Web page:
Amid this Covid-19 crisis, climate change is in danger of being pushed off the priority lists of governments and corporations around the world.
But the pandemic is deeply rooted in the climate challenge, and one question that organisations should be asking themselves is: How can we rapidly decarbonise in a post-Covid world?
As consumer awareness on the climate crisis grows and governments adopt more stringent emissions regulations, decarbonisation is fast becoming a prerequisite for business success.
Like other nations, Singapore has recently stepped up climate action and declared plans to phase out internal combustion engine vehicles within two decades and halve absolute emissions by 2050, with a view to become net zero as soon as viable in the latter half of the century.
Companies will need to play their part to help the city-state, and other countries they operate in, to shrink their carbon footprint climate impacts, or confront the risks from inaction.
Reputational damage, financial vulnerability, and a lack of access to capital are the likely repercussions for firms that fail to respond to the climate crisis this decade, new research shows.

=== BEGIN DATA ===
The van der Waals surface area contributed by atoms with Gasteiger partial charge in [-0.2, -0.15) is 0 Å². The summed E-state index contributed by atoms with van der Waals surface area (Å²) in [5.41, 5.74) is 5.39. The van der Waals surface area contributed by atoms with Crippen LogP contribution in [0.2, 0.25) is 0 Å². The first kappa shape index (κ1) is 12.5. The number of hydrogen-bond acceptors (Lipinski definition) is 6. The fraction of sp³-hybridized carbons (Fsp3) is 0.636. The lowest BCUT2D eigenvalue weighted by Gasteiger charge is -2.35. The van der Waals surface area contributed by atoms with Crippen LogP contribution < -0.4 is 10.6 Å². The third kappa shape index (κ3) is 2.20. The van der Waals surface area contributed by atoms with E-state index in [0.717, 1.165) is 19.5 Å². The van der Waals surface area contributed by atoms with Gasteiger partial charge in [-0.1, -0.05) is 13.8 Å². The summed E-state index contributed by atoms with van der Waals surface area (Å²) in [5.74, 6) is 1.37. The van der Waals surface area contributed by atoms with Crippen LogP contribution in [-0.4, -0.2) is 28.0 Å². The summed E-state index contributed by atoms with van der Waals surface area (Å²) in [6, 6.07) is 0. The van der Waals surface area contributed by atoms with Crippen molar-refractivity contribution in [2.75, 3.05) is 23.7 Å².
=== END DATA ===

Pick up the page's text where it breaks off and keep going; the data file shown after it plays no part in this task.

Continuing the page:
However, this road is fraught with challenges. Companies seeking to cut emissions often face persistent obstacles – from regulatory playing fields to operational inertia. How can companies respond?
On 2 June, industry players, government representatives, energy providers and sustainability experts will come together for the virtual conference, The Race to Net Zero, to discuss the challenges and opportunities in corporate decarbonisation.
This virtual dialogue is invite only. Tickets are limited, please write in to firstname.lastname@example.org with your name, job title, organisation and email address.